Decoupling the influence of the MT network’s 3D topology from regulatory protein factors is challenging. The same pathways that drive network remodeling can also couple to motor regulation. As a result, the impact of geometric changes in MT networks on intracellular cargo transport has been difficult to isolate and quantitate. It is common in biology to think in terms of chemical regulation. However, to understand how intracellular cargo transport functions, it is critical to gain a baseline understanding of how 3D MT geometry impacts cargo distribution, starting at the most fundamental level of the MT network: individual MT–MT intersections.

Studying cargo navigational behavior as a function of 3D network geometry poses considerable experimental challenges. In vivo investigations cannot easily decouple chemical and topological regulation, as discussed above. Moreover, although theoretical work highlights its importance (8), in vitro bead assays that use traditional MT–glass deposition techniques are also unable to model MT–MT crossings with controlled filament separation (7, 27). Recently, Lombardo et al. (28) developed a technique to examine how cargos driven by myosin V motors navigate 3D intersections of actin filaments. Their approach is a major advance. However, no existing technique has been shown to allow for all geometric factors (as well as filament tension) to be dynamically adjustable in situ or for multiple intersections to be built in a controlled scalable fashion.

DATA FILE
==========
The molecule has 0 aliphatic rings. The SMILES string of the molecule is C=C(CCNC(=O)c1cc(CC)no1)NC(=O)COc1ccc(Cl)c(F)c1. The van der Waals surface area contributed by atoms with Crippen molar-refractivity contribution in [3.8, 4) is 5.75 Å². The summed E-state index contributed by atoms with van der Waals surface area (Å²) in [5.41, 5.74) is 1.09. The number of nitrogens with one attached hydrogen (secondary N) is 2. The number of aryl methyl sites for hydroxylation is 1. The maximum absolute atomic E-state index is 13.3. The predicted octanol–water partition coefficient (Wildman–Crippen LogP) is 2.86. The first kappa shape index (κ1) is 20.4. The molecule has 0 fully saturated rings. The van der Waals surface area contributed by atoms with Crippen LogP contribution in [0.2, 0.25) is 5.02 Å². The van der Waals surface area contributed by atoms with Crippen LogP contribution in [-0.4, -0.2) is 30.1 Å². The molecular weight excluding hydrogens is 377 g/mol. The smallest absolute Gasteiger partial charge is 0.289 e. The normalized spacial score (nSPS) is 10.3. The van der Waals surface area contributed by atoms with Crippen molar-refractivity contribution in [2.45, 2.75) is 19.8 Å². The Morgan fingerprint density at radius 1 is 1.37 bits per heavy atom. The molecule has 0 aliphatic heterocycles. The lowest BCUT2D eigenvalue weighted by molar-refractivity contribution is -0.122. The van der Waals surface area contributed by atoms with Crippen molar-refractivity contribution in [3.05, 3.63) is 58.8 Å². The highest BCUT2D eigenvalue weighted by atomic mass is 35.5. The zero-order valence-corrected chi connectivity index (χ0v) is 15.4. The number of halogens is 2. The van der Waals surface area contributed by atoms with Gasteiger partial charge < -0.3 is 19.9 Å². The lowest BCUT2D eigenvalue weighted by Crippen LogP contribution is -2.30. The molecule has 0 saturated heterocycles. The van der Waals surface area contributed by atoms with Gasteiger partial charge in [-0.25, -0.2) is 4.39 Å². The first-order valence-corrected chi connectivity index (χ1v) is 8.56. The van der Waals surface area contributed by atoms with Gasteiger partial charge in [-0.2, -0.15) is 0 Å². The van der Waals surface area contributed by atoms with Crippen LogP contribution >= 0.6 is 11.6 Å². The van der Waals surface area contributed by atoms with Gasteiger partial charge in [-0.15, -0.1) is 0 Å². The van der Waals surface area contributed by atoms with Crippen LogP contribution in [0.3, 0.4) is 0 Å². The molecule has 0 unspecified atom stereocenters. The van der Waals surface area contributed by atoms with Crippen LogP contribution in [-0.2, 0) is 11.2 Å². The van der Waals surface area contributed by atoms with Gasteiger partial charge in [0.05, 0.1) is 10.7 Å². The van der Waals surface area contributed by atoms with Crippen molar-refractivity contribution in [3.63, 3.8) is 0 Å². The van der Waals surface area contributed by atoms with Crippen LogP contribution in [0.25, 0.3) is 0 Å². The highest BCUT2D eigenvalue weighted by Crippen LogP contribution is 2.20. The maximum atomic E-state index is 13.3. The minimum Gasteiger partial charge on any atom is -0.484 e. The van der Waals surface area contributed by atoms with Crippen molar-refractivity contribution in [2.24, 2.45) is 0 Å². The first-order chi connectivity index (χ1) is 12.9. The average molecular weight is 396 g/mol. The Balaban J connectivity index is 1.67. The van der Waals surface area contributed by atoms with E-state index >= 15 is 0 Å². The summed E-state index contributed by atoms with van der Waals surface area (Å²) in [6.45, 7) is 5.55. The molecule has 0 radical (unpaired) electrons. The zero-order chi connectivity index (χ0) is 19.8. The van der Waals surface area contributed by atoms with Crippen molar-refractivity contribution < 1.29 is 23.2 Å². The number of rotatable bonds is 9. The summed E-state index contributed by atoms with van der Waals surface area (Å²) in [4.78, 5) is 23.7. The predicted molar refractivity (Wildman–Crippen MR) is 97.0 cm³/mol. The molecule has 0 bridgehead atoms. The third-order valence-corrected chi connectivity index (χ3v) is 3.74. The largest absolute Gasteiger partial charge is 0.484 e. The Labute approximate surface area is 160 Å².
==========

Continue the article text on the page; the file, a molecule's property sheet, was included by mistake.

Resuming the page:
To address this experimental need and the question of cargo navigation on MTs, we developed a scalable in vitro system to suspend and dynamically manipulate multiple individual MT filaments in 3D. Each MT was manipulated individually via holographic optical trapping of two or more bead handles, as described (29). We used this bottom-up approach to systematically construct MT–MT intersections featuring various angles and separations. We then measured the statistics of kinesin-1–driven cargo transport on these MT geometries and used these data to constrain 3D simulations. We show from experimental data and theoretical analysis that navigational outcomes exhibit systematic variation based on 3D MT intersection geometry. Furthermore, we propose dynamic mechanisms that explain the observed preferences.

## Results

### Experimental Setup.